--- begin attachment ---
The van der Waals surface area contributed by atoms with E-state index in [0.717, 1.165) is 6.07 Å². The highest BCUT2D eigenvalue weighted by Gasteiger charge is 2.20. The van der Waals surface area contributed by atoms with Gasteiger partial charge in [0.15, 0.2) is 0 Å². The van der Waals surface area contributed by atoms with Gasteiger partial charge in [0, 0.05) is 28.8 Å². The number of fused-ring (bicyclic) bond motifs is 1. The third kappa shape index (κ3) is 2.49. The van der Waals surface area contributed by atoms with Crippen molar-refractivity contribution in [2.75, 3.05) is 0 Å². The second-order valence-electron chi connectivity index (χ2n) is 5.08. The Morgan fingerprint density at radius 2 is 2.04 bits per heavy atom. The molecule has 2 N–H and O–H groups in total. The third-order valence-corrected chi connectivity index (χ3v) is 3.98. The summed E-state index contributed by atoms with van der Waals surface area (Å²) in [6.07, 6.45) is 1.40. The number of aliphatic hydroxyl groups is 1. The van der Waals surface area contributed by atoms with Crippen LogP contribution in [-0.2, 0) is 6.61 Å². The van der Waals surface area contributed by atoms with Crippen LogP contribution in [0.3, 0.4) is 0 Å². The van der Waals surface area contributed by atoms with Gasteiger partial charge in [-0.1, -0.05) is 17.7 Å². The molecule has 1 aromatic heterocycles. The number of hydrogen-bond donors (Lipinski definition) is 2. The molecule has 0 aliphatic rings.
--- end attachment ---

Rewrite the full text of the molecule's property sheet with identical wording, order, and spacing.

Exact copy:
The van der Waals surface area contributed by atoms with E-state index in [0.717, 1.165) is 6.07 Å². The highest BCUT2D eigenvalue weighted by Gasteiger charge is 2.20. The van der Waals surface area contributed by atoms with Gasteiger partial charge in [0.15, 0.2) is 0 Å². The van der Waals surface area contributed by atoms with Gasteiger partial charge in [0, 0.05) is 28.8 Å². The number of fused-ring (bicyclic) bond motifs is 1. The third kappa shape index (κ3) is 2.49. The van der Waals surface area contributed by atoms with Crippen molar-refractivity contribution in [2.75, 3.05) is 0 Å². The second-order valence-electron chi connectivity index (χ2n) is 5.08. The Morgan fingerprint density at radius 2 is 2.04 bits per heavy atom. The molecule has 2 N–H and O–H groups in total. The third-order valence-corrected chi connectivity index (χ3v) is 3.98. The summed E-state index contributed by atoms with van der Waals surface area (Å²) in [6.07, 6.45) is 1.40. The number of aliphatic hydroxyl groups is 1. The van der Waals surface area contributed by atoms with Crippen LogP contribution in [-0.2, 0) is 6.61 Å². The van der Waals surface area contributed by atoms with Crippen LogP contribution in [0.3, 0.4) is 0 Å². The van der Waals surface area contributed by atoms with Gasteiger partial charge in [-0.1, -0.05) is 17.7 Å². The molecule has 1 aromatic heterocycles. The number of hydrogen-bond donors (Lipinski definition) is 2. The molecule has 0 aliphatic rings.